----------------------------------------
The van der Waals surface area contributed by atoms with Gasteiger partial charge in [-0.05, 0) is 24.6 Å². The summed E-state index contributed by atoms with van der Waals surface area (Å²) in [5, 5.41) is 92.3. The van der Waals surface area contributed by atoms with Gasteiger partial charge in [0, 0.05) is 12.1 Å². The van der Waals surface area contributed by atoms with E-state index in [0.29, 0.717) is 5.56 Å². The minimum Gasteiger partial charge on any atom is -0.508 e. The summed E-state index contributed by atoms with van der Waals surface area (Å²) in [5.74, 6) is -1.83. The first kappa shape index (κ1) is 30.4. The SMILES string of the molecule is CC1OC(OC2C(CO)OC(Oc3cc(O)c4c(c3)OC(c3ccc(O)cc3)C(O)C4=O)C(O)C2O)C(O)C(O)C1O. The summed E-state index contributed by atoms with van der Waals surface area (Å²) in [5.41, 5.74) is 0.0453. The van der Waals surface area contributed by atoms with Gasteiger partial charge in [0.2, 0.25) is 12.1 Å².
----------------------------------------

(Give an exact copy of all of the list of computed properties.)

The van der Waals surface area contributed by atoms with Gasteiger partial charge in [-0.05, 0) is 24.6 Å². The summed E-state index contributed by atoms with van der Waals surface area (Å²) in [5, 5.41) is 92.3. The van der Waals surface area contributed by atoms with Gasteiger partial charge in [0, 0.05) is 12.1 Å². The van der Waals surface area contributed by atoms with E-state index in [0.29, 0.717) is 5.56 Å². The minimum Gasteiger partial charge on any atom is -0.508 e. The summed E-state index contributed by atoms with van der Waals surface area (Å²) in [5.74, 6) is -1.83. The first kappa shape index (κ1) is 30.4. The SMILES string of the molecule is CC1OC(OC2C(CO)OC(Oc3cc(O)c4c(c3)OC(c3ccc(O)cc3)C(O)C4=O)C(O)C2O)C(O)C(O)C1O. The summed E-state index contributed by atoms with van der Waals surface area (Å²) in [5.41, 5.74) is 0.0453. The van der Waals surface area contributed by atoms with Gasteiger partial charge in [0.2, 0.25) is 12.1 Å².